The 10 laws of landscape photography

Law 2: Don’t stick to your plan, regardless

Caught out by an unexpected shower? Make sure you have the flexibility to get the most out of your day

Even though you should always go out with a researched plan of what you want to shoot, it’s never set in stone. Mother Nature has a habit of regularly throwing plenty of curve-balls at you when you’re out on location. Expect the unexpected.

From surprise rain showers to strong wind and even pea-souper fog, it’s usually the weather that will scupper the best-laid plans. Along with the weather, you might also encounter unexpected alterations to a landscape, such as changes in the trees or flora, changes in water levels and even more dramatic events like landslides, which can all alter the scene dramatically, or simply prevent you from getting to your chosen location on time.

Time for Plan B

This is where it pays to have a back-up plan – and also to give yourself plenty of time to arrive at your shoot if you’re planning on working around sunrise or sunset. We usually try to get to a location at least 30 minutes before we think we might want to start shooting – even if it’s a place that we’ve visited before and know well – to give ourselves the time to explore the surroundings and come up with an alternative if things go wrong.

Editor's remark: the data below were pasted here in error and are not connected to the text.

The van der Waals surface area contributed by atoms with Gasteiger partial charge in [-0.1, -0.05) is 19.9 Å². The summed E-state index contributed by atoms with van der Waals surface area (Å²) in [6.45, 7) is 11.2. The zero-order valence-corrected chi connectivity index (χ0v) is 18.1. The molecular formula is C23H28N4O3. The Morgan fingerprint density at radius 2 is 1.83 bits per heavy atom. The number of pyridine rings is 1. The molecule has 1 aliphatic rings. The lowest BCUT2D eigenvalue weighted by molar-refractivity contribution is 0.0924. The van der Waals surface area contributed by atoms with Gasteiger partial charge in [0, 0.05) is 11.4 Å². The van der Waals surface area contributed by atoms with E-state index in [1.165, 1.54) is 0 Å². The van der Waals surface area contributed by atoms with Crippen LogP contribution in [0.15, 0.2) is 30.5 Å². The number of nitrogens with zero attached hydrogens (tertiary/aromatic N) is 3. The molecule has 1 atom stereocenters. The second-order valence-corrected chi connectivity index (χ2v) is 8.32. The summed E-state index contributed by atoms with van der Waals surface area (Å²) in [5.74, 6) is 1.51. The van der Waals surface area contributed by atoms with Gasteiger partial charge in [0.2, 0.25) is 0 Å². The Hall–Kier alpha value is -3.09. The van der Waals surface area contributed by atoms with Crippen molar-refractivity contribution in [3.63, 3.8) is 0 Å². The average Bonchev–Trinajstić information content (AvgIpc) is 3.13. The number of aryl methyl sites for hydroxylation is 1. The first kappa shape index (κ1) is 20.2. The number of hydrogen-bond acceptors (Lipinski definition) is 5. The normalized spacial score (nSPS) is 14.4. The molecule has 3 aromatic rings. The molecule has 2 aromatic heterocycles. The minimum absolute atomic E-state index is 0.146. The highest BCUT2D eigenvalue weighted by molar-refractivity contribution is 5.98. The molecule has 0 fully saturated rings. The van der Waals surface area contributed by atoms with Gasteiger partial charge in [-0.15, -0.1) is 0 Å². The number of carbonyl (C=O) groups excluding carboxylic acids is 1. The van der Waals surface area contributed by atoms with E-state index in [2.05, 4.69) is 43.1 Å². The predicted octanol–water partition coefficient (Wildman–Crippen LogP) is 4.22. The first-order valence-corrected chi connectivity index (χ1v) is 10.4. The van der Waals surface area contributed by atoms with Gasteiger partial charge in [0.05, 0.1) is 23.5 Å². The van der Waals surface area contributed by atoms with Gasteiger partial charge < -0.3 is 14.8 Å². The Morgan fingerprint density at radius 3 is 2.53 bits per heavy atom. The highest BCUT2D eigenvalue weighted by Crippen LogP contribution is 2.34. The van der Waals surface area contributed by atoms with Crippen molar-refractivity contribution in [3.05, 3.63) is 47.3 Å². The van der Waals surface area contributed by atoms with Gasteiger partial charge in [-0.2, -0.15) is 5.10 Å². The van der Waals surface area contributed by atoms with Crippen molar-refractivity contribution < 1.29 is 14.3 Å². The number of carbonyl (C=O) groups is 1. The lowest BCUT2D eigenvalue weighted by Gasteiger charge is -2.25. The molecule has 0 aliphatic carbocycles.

The bottom line is that no plan is perfect, however good your research is – but quite often we’ve found that having to think on our feet produces some fresh ideas that work even better than the original concept.

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